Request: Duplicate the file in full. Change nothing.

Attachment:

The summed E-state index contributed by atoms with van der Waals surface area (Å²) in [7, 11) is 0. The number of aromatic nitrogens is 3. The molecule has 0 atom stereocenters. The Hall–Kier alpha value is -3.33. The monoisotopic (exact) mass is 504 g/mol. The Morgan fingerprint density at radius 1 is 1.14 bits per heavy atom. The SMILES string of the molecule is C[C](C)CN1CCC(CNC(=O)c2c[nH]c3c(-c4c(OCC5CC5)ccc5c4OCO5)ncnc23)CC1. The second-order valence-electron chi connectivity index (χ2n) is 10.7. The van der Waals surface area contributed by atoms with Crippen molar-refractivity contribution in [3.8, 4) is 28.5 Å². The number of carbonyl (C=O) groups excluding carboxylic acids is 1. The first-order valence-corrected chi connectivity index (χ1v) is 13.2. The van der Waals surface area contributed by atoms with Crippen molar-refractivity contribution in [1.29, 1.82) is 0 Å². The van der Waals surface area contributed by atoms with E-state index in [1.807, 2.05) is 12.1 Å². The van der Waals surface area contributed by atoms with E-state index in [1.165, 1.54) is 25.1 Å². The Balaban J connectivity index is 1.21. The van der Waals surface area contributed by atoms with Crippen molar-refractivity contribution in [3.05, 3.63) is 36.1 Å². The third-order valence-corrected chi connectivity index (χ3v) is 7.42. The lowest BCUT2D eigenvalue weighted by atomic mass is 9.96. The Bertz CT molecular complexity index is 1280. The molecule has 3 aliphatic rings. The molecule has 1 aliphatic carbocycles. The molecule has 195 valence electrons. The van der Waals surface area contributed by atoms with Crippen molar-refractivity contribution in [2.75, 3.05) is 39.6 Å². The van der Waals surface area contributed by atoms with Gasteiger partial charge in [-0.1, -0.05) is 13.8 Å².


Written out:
The summed E-state index contributed by atoms with van der Waals surface area (Å²) in [7, 11) is 0. The number of aromatic nitrogens is 3. The molecule has 0 atom stereocenters. The Hall–Kier alpha value is -3.33. The monoisotopic (exact) mass is 504 g/mol. The Morgan fingerprint density at radius 1 is 1.14 bits per heavy atom. The SMILES string of the molecule is C[C](C)CN1CCC(CNC(=O)c2c[nH]c3c(-c4c(OCC5CC5)ccc5c4OCO5)ncnc23)CC1. The second-order valence-electron chi connectivity index (χ2n) is 10.7. The van der Waals surface area contributed by atoms with Crippen molar-refractivity contribution in [3.8, 4) is 28.5 Å². The number of carbonyl (C=O) groups excluding carboxylic acids is 1. The first-order valence-corrected chi connectivity index (χ1v) is 13.2. The van der Waals surface area contributed by atoms with Crippen molar-refractivity contribution in [1.29, 1.82) is 0 Å². The van der Waals surface area contributed by atoms with E-state index in [1.807, 2.05) is 12.1 Å². The van der Waals surface area contributed by atoms with E-state index in [1.165, 1.54) is 25.1 Å². The Balaban J connectivity index is 1.21. The van der Waals surface area contributed by atoms with Crippen molar-refractivity contribution in [3.05, 3.63) is 36.1 Å². The third-order valence-corrected chi connectivity index (χ3v) is 7.42. The lowest BCUT2D eigenvalue weighted by atomic mass is 9.96. The Bertz CT molecular complexity index is 1280. The molecule has 3 aliphatic rings. The molecule has 1 aliphatic carbocycles. The molecule has 195 valence electrons. The van der Waals surface area contributed by atoms with Crippen molar-refractivity contribution in [2.75, 3.05) is 39.6 Å². The van der Waals surface area contributed by atoms with Gasteiger partial charge in [-0.1, -0.05) is 13.8 Å².